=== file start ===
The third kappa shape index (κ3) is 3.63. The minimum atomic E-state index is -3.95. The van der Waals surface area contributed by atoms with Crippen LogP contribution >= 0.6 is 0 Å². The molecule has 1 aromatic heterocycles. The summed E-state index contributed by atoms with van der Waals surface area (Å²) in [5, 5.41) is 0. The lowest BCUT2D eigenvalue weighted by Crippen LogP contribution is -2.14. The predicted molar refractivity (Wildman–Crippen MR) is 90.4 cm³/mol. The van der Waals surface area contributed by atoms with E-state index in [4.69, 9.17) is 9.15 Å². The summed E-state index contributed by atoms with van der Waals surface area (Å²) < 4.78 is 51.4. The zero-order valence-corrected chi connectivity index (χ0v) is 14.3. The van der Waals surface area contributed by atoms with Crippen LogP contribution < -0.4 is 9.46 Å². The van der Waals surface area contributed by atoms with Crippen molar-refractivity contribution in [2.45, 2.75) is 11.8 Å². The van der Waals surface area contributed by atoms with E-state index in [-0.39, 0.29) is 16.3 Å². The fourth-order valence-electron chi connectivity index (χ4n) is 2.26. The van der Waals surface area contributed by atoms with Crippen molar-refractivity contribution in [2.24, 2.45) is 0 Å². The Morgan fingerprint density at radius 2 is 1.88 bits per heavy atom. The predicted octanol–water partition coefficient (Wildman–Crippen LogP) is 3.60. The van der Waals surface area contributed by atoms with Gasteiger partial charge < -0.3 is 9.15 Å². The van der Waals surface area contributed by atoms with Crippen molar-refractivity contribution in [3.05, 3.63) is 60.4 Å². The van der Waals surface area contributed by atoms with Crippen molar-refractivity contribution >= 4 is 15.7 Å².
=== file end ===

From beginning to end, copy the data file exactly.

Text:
The third kappa shape index (κ3) is 3.63. The minimum atomic E-state index is -3.95. The van der Waals surface area contributed by atoms with Crippen LogP contribution >= 0.6 is 0 Å². The molecule has 1 aromatic heterocycles. The summed E-state index contributed by atoms with van der Waals surface area (Å²) in [5, 5.41) is 0. The lowest BCUT2D eigenvalue weighted by Crippen LogP contribution is -2.14. The predicted molar refractivity (Wildman–Crippen MR) is 90.4 cm³/mol. The van der Waals surface area contributed by atoms with E-state index in [4.69, 9.17) is 9.15 Å². The summed E-state index contributed by atoms with van der Waals surface area (Å²) < 4.78 is 51.4. The zero-order valence-corrected chi connectivity index (χ0v) is 14.3. The van der Waals surface area contributed by atoms with Crippen LogP contribution < -0.4 is 9.46 Å². The van der Waals surface area contributed by atoms with Crippen molar-refractivity contribution in [2.45, 2.75) is 11.8 Å². The van der Waals surface area contributed by atoms with E-state index in [-0.39, 0.29) is 16.3 Å². The fourth-order valence-electron chi connectivity index (χ4n) is 2.26. The van der Waals surface area contributed by atoms with Crippen molar-refractivity contribution in [2.24, 2.45) is 0 Å². The Morgan fingerprint density at radius 2 is 1.88 bits per heavy atom. The predicted octanol–water partition coefficient (Wildman–Crippen LogP) is 3.60. The van der Waals surface area contributed by atoms with Gasteiger partial charge < -0.3 is 9.15 Å². The van der Waals surface area contributed by atoms with Crippen molar-refractivity contribution in [3.05, 3.63) is 60.4 Å². The van der Waals surface area contributed by atoms with Crippen molar-refractivity contribution >= 4 is 15.7 Å².